[5] I mean it is not possible to construct any container – other than an array – with literals, you can use the [] operator on arrays only, you can not get the i-th element of a stack etc. Back


[6] The code I have been using to accomplish this task relies on the method_missing idiom:

class Object
  @stack = []
  @parent = nil

  def method_missing(method_name, *args, &block)
    tree = Tree.new(method_name)
    @parent.add_child(tree) if @parent != nil
    if block_given?
      @stack ||=[]
      @parent = tree
      @stack.push @parent
      yield block
      @stack.pop
      @parent = @stack.last
    end
    tree
  end
end

Back


[7] This does not necessarily mean that Java is bad and Ruby is good – just that it was the ‘Ruby way’ that struck a chord in me after trying/playing around with programming in many programming languages. Many of the features I adore in Ruby are there in Java as well, but they did not ‘came through’ whereas with Ruby there was a point of enlightenment when I really understood a lot of generic, non-language specific principles. Back

Evaluating XPaths with indices in HPricot

Currently I am working on a Ruby web-extraction framework (more on this in a future post) and I have chosen Hpricot for the HTML parsing and XPath evaluation. So far, it seems to be the perfect choice – it is lightning fast (nothing I have encountered so far – REXML, Htree, RubyfulSoup – was even near in terms of speed), very intuitive to use, and it simply works for nearly everything you will need for day-to-day tasks.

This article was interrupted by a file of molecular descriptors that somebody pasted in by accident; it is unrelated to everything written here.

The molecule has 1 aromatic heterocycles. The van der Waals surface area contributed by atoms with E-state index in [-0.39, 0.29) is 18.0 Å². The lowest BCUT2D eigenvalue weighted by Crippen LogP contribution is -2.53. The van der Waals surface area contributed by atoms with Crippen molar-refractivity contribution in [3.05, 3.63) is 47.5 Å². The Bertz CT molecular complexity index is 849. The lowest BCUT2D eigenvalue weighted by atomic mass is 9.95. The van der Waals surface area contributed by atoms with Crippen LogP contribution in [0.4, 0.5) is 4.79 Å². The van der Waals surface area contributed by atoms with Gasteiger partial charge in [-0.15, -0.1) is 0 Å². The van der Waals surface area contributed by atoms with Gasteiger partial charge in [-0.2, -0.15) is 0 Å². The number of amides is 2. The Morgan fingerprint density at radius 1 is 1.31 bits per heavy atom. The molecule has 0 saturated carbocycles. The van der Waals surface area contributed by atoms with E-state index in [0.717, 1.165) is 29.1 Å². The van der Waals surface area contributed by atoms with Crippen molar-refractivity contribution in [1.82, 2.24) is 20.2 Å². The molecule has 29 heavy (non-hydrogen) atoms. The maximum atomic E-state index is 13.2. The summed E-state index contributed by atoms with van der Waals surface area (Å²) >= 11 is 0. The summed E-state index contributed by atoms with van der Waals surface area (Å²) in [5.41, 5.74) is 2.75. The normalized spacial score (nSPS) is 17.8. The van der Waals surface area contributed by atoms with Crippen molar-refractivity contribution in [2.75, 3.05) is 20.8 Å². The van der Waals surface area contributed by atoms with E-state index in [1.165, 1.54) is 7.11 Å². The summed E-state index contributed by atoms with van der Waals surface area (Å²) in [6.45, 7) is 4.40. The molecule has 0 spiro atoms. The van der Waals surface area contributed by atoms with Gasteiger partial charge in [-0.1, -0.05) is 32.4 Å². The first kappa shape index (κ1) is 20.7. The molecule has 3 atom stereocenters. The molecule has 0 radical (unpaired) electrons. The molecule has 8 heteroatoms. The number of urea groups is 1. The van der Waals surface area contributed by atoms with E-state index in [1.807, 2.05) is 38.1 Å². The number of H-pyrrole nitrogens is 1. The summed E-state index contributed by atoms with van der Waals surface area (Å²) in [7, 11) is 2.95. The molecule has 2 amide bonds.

However, since my Web-extractor is relying on XPath very heavily, sometimes I need things not included in the ‘nearly-everything’ bag of goodies – but so far I have always managed to come up with a solution. Last time it was the evaluation of XPaths with indices. This is what I hacked up:

def to_hpricot(xpath)
  "#{'(' * (xpath.split(/\d+/).size-1)}" +                 
  xpath.gsub(/\d+/) { |num| (num.to_i - 1).to_s }. 
        gsub(/\/(.*?)\[/) { |p| "/'#{$1}')[" }            
end

Whew, that's ugly - but it works quite well. Let's see a simple example:

doc = Hpricot("<p>A<b>very</b>simple<b>
  <i>small</i>test<i>document</i>.</b>Very cool.</p>")

eval(to_hpricot('doc/p[1]/b[2]/i[2]')) 
=> {elem <i> {text "document"} </i>}

OK, it is really just a hack – it does not consider special cases, does not handle anything besides indices (i.e. no axes, @’s or anything) etc. – but anyway this is hopefully just a temporary solution and _why will add evaluation of indexed XPaths to Hpricot soon. There would be at least one HPricot user who would be really delighted about it :-)